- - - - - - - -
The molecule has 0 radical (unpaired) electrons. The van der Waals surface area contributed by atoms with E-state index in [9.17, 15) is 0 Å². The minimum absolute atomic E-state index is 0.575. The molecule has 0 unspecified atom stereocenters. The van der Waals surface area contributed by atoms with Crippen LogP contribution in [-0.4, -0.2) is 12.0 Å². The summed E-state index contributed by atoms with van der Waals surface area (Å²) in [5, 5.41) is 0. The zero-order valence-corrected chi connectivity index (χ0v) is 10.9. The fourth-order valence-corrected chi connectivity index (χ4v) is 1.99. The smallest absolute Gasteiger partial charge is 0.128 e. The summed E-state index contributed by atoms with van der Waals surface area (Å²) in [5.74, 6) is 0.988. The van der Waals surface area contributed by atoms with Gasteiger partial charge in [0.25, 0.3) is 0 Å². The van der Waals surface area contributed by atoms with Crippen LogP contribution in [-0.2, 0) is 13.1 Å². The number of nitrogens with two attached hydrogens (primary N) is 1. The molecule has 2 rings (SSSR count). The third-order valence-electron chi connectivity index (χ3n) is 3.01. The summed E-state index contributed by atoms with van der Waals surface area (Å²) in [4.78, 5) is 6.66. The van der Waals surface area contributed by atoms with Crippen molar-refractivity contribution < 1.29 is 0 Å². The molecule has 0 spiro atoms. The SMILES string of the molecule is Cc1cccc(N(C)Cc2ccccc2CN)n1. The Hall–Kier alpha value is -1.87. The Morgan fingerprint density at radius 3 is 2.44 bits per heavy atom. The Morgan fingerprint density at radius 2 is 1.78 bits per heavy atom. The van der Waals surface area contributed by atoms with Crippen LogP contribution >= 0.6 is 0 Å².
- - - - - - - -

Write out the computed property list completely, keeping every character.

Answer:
The molecule has 0 radical (unpaired) electrons. The van der Waals surface area contributed by atoms with E-state index in [9.17, 15) is 0 Å². The minimum absolute atomic E-state index is 0.575. The molecule has 0 unspecified atom stereocenters. The van der Waals surface area contributed by atoms with Crippen LogP contribution in [-0.4, -0.2) is 12.0 Å². The summed E-state index contributed by atoms with van der Waals surface area (Å²) in [5, 5.41) is 0. The zero-order valence-corrected chi connectivity index (χ0v) is 10.9. The fourth-order valence-corrected chi connectivity index (χ4v) is 1.99. The smallest absolute Gasteiger partial charge is 0.128 e. The summed E-state index contributed by atoms with van der Waals surface area (Å²) in [5.74, 6) is 0.988. The van der Waals surface area contributed by atoms with Gasteiger partial charge in [0.25, 0.3) is 0 Å². The van der Waals surface area contributed by atoms with Crippen LogP contribution in [-0.2, 0) is 13.1 Å². The number of nitrogens with two attached hydrogens (primary N) is 1. The molecule has 2 rings (SSSR count). The third-order valence-electron chi connectivity index (χ3n) is 3.01. The summed E-state index contributed by atoms with van der Waals surface area (Å²) in [4.78, 5) is 6.66. The van der Waals surface area contributed by atoms with Crippen molar-refractivity contribution < 1.29 is 0 Å². The molecule has 0 spiro atoms. The SMILES string of the molecule is Cc1cccc(N(C)Cc2ccccc2CN)n1. The Hall–Kier alpha value is -1.87. The Morgan fingerprint density at radius 3 is 2.44 bits per heavy atom. The Morgan fingerprint density at radius 2 is 1.78 bits per heavy atom. The van der Waals surface area contributed by atoms with Crippen LogP contribution >= 0.6 is 0 Å².